This customer’s vehicle was towed into our workshop after she found that there is oil mixing with the coolant in the coolant bottle.

The oil cooler is an essential engine component designed to keep modern cars, trucks, and SUVs running smoothly on the roads they travel daily.

The purpose of the engine oil cooler is to allow the engine’s cooling system to remove excess heat from the oil. These types of coolers are usually of the water-to-oil type of heat exchanger. In most vehicles on the road, engine oil is fed to the oil coolers from an adapter that is located between the engine block and the engine oil filter. The oil then flows through the tubes of the cooler while the engine coolant flows around the tubes. The heat from the oil is transferred through the walls of the tubes to the surrounding coolant similar in many ways to the operation of an indoor air conditioning for residential homes. The heat absorbed by the engine’s cooling system is then transferred to the air as it passes through the vehicle’s radiator, which is located in front of the engine behind the grille of the vehicle.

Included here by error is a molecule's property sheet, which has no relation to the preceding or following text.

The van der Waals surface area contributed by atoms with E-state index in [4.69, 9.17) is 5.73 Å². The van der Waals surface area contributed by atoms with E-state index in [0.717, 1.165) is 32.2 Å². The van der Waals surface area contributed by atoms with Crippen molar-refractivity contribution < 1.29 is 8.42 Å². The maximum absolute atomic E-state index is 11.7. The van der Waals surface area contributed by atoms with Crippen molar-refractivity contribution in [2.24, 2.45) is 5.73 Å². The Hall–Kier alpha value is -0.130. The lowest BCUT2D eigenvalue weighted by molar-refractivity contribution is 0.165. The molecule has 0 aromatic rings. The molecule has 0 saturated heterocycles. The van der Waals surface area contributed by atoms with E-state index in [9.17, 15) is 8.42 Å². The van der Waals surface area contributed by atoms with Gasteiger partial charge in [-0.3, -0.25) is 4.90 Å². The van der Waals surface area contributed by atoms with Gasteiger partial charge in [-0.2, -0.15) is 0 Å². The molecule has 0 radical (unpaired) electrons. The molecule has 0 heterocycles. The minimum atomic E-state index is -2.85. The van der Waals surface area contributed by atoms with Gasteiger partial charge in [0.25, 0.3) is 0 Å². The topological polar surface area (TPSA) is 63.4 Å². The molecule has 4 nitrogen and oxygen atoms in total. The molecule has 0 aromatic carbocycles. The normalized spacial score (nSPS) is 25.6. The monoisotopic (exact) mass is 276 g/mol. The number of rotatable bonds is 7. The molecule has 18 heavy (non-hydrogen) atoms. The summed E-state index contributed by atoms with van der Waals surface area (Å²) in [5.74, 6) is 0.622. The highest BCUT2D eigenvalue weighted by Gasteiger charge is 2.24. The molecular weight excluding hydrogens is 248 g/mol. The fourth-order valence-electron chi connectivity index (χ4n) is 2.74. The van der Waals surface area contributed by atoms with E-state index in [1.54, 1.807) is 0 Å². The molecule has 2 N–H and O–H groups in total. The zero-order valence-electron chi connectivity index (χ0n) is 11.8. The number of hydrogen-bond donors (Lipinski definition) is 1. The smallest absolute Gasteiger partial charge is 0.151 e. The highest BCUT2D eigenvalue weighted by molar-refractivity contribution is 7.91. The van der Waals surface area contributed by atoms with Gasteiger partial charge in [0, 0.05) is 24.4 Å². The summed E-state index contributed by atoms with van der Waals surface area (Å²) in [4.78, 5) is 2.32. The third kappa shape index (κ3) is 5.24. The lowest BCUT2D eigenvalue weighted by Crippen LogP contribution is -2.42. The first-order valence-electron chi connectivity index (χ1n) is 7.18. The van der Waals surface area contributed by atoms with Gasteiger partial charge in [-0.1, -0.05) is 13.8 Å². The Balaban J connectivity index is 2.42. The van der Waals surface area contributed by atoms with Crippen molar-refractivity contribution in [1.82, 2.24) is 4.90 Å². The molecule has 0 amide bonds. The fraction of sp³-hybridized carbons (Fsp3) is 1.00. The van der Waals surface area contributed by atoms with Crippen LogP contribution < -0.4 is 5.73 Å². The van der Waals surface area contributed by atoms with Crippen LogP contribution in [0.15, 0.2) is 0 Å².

There are a few signs which can show that the oil cooler is faulty and needs replacement.

1. Oil leaking from oil cooler

One of the components that are part of the oil cooling system is the oil cooler adapter which connects oil lines to the cooler itself and another adapter sends “cooled” oil back into the oil pan. Within the adapter is a gasket. If the oil cooler adapter fails externally, engine oil may be forced out of the engine. It will cause a visible oil leak.

2. Oil in the cooling system


Like this customer experienced, if the oil cooler adapter fails internally, you may notice engine oil in your cooling system. This happens because when the engine is running, oil pressure is greater than cooling system pressure. Oil is forced into the cooling system. This will eventually cause a lack of lubrication and can severely damage your engine.

When the engine is not running and the cooling system is pressurized, coolant can be forced from the cooling system into the oil pan. High oil pan levels can damage the engine by the crankshaft slapping the oil as it rotates.
Any of these symptoms will require flushes of both the cooling system and the engine to remove all of the contaminated liquids. The oil cooler adapter, if it is the failed component, will require replacement. The oil cooler will also need to be flushed or replaced.

If you notice any of these signs, make sure to visit your nearest V.A.G Spec Centre.

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